"There is no harm in repeating a good thing" Plato
And there's no doubt that caponata is a good thing. But I was actually quite depressed before I found that quote, because it's been one of those days of struggling to think of something new to say. I had one idea and started pursuing it in my head and then realised that I had said it all before, because, not only was the concept a repeat but the stories I thought to tell to illustrate it would also be repeats. I mean there are only so many interesting, memorable, exciting, traumatic, joyful ... things that happen to we ordinary mortals, and so we run the risk of boring our friends and family silly by repeating the same things over and over again. So I abandoned the idea I had and decided to play it safe and go for that first Sicilian C - caponata. Hoping all the while that I hadn't done it before.
Incidentally that rather glorious picture at the top of the page - which I think is a record cover from someone or some group called Quin for a song or an album called 'Over again' - resembles the way my brain is currently working. Lighting up here and there with vague ideas but tangled up with a tangle of connections and ultimately consuming itself. Getting nowhere.
So when looking for a quote and finding one from Plato no less, and an optimistic reassuring one at that, was morale boosting. Although I'm not sure that what I repeat is good. Caponata is good though. So let's go with caponata.
The first thing to say is that caponata is not ratatouille. I confess that in my head it was the Italian version of ratatouille, with some sultanas and something sour - a sweet and sour taste for fundamentally the same dish. But now that I have perused several recipes. I see that it is not.
Above is a picture of the version from Massimo Bottura - possibly Italy's top chef - 3 Michelin stars and his restaurant in the top 5 of that world competition surely makes him an authority. Although then again maybe it's exactly because of that that his recipe wouldn't be 'authentic'. However, he did give a very complete list of the differences with ratatouille:
"1. Sauce: Sicilian caponata is cooked in an agrodolce (sweet and sour sauce). Caponata recipes typically include vinegar and sugar or honey, and the finished product should taste somewhat tart. French ratatouille is not meant to taste sour; the dish’s only acidity comes from tomatoes.
2. Cooking method: To make caponata, the eggplant is deep-fried in oil. There are many methods for making ratatouille, but most call for sautéing, baking, or stewing the eggplant—not deep-frying it.
3. Vegetables: Caponata traditionally includes celery, which is not typical of ratatouille, and ratatouille often features zucchini and red bell peppers, which are not generally used in caponata.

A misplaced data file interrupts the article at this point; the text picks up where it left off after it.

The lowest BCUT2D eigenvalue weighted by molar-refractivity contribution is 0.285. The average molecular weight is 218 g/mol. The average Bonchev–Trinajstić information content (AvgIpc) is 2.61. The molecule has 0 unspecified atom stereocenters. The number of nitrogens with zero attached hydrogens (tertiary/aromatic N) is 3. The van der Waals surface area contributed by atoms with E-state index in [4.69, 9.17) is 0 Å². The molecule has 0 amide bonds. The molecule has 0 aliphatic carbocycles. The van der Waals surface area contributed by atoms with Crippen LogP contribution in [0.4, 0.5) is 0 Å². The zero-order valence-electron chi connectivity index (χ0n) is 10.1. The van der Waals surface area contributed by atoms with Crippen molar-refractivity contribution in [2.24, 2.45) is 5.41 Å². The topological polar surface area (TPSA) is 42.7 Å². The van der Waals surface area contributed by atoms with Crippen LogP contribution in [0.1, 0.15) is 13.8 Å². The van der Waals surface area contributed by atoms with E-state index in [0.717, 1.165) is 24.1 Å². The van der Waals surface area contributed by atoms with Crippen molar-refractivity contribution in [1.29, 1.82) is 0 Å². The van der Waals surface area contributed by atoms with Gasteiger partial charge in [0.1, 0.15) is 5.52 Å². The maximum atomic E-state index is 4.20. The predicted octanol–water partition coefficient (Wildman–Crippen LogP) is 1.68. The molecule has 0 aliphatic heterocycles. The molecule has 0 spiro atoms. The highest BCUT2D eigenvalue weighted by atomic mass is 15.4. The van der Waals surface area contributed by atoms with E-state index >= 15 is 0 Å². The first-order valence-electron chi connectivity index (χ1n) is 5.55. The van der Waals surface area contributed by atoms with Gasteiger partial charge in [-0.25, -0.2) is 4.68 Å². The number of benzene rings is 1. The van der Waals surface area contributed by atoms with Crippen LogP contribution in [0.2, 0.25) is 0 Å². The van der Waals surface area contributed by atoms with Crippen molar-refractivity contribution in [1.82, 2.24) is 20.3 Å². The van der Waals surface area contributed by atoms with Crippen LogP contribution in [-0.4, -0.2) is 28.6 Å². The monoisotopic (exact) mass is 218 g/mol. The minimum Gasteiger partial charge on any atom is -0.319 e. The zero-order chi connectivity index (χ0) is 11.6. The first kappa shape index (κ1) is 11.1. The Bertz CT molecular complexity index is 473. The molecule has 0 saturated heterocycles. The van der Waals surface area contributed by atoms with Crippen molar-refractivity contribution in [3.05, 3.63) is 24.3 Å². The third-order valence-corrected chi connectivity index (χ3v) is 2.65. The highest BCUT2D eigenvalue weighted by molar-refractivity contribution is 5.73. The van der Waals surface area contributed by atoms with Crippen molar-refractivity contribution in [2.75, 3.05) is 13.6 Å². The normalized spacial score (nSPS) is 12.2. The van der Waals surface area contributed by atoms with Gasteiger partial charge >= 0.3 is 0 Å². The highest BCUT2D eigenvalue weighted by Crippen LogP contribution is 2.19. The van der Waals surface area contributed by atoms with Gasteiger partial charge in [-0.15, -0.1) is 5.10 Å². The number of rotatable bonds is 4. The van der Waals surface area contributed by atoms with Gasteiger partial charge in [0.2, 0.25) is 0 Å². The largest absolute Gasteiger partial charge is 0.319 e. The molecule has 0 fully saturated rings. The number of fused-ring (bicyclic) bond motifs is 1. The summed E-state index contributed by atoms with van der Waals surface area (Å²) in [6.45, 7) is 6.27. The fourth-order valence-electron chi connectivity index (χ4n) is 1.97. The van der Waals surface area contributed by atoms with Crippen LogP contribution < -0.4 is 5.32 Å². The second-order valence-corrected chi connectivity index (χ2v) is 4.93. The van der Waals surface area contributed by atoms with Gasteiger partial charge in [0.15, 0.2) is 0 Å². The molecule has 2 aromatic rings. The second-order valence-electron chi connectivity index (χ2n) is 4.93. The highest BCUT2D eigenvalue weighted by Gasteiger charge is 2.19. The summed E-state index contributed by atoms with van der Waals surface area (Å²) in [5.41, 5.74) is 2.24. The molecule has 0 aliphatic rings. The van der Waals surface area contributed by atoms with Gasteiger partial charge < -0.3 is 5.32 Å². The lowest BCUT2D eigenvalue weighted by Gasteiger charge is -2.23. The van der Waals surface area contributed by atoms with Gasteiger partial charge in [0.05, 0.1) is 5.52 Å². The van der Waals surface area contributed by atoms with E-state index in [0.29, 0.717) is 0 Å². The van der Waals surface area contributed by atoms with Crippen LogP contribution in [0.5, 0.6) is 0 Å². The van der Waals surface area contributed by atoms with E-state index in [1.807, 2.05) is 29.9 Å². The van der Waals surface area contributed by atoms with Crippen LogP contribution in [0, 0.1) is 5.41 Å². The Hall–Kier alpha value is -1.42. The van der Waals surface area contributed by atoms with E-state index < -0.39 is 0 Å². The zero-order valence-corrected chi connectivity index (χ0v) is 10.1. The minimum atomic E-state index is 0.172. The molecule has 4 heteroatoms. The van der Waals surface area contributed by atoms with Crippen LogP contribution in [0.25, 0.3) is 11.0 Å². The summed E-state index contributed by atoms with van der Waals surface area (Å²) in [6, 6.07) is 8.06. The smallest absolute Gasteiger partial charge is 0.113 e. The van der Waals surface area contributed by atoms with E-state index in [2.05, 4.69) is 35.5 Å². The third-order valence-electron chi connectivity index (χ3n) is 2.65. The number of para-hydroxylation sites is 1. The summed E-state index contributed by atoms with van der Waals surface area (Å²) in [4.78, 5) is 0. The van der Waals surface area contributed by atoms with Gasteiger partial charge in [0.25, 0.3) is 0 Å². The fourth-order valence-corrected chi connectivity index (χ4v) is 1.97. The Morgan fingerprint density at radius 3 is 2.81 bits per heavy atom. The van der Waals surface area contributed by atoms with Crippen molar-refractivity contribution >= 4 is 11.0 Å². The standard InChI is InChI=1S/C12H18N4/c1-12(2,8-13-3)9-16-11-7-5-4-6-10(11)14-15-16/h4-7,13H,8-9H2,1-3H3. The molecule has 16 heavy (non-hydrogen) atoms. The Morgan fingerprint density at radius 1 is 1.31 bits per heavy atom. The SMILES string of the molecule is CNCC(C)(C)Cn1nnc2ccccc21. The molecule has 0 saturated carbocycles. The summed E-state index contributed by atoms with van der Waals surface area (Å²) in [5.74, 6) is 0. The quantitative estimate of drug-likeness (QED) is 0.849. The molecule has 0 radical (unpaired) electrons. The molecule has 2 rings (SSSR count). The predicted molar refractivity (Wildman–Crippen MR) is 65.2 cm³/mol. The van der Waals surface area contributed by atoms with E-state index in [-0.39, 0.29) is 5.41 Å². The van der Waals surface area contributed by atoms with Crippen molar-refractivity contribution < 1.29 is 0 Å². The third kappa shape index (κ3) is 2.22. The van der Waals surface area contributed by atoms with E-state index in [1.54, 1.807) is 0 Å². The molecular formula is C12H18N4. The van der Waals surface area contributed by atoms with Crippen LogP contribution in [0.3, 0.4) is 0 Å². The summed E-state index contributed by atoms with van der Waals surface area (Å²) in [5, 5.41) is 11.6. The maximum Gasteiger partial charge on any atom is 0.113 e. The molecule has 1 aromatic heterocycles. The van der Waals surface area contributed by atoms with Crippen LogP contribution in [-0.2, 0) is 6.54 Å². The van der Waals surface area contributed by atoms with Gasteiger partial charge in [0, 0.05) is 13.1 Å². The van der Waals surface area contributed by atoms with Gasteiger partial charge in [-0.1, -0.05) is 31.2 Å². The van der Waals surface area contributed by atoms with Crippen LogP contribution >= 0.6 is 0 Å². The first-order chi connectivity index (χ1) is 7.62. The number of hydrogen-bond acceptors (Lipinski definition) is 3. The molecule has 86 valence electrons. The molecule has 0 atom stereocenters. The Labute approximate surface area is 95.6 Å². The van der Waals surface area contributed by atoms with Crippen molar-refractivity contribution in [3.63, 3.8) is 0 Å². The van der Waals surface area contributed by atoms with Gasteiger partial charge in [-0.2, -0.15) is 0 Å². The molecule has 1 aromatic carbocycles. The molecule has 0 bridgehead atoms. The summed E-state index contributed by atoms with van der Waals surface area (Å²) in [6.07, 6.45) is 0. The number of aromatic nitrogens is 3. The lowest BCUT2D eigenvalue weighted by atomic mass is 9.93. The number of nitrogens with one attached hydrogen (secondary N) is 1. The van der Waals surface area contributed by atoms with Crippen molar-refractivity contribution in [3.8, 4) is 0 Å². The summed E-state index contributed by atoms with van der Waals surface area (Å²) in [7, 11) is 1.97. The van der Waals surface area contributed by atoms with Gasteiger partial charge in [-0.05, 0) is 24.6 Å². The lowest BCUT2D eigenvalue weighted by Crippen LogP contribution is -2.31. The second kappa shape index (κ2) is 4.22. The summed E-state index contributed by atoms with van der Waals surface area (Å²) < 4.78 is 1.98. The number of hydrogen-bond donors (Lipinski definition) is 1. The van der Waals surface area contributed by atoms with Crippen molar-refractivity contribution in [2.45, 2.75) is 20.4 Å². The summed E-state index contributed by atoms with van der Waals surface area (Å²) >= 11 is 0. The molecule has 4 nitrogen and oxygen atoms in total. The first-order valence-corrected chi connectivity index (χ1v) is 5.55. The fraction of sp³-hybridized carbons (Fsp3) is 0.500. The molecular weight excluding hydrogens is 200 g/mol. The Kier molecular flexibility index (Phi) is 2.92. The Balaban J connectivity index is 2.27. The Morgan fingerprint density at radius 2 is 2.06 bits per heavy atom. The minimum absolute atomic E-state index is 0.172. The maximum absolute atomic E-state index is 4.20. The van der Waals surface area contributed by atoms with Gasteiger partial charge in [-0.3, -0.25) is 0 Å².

4. Capers and green olives: Caponata typically includes capers and green olives, which add even more sour flavor. Ratatouille is not made with capers or olives; instead, it gets a jolt of flavor from garlic cloves, which are not often found in Italian caponata.
5. Herbs: Caponata is sometimes garnished with parsley or mint. Ratatouille usually incorporates several herbs, such as fresh basil, bay leaf, and thyme."
Having now perused several different versions I think I can safely say that the main ingredient is eggplant. You simply cannot have a caponata without eggplant. Ditto for the capers, and the vinegar, dried fruit (or honey or sugar). Celery to the 'authentic' brigade is big, but then again, some left it out. Olives, mint, tomatoes, peppers - they seem to be almost optional. The version shown here - one of the most photogenic that I found was from Cookie and Kate and I'm pretty sure that it's not that authentic. It looks more like a ratatouille I think. Mind you I just checked the ingredients and it does indeed have the celery and the vinegar, pine nuts, capers. But it's a bit fussy - the tomatoes and eggplant are roasted for a start.
Next controversy - how big are the bits of eggplant and how to fry them and I think the most convincing arguments I found were for deep frying largish chunks to avoid oiliness (the celery is deep-fried too):
"Don't be tempted to cut the aubergine chunks too small or they will take on so much oil that they will become heavy. If this happens you don't get to admire the lovely creamy flavour and texture. I've eaten caponata that's been swimming in olive oil, but I much prefer mine to be less oily." Jamie Oliver
This is Jamie's 'authentic' version on the left - and the link above will take you to the recipe. He's not alone in this caution on oil though.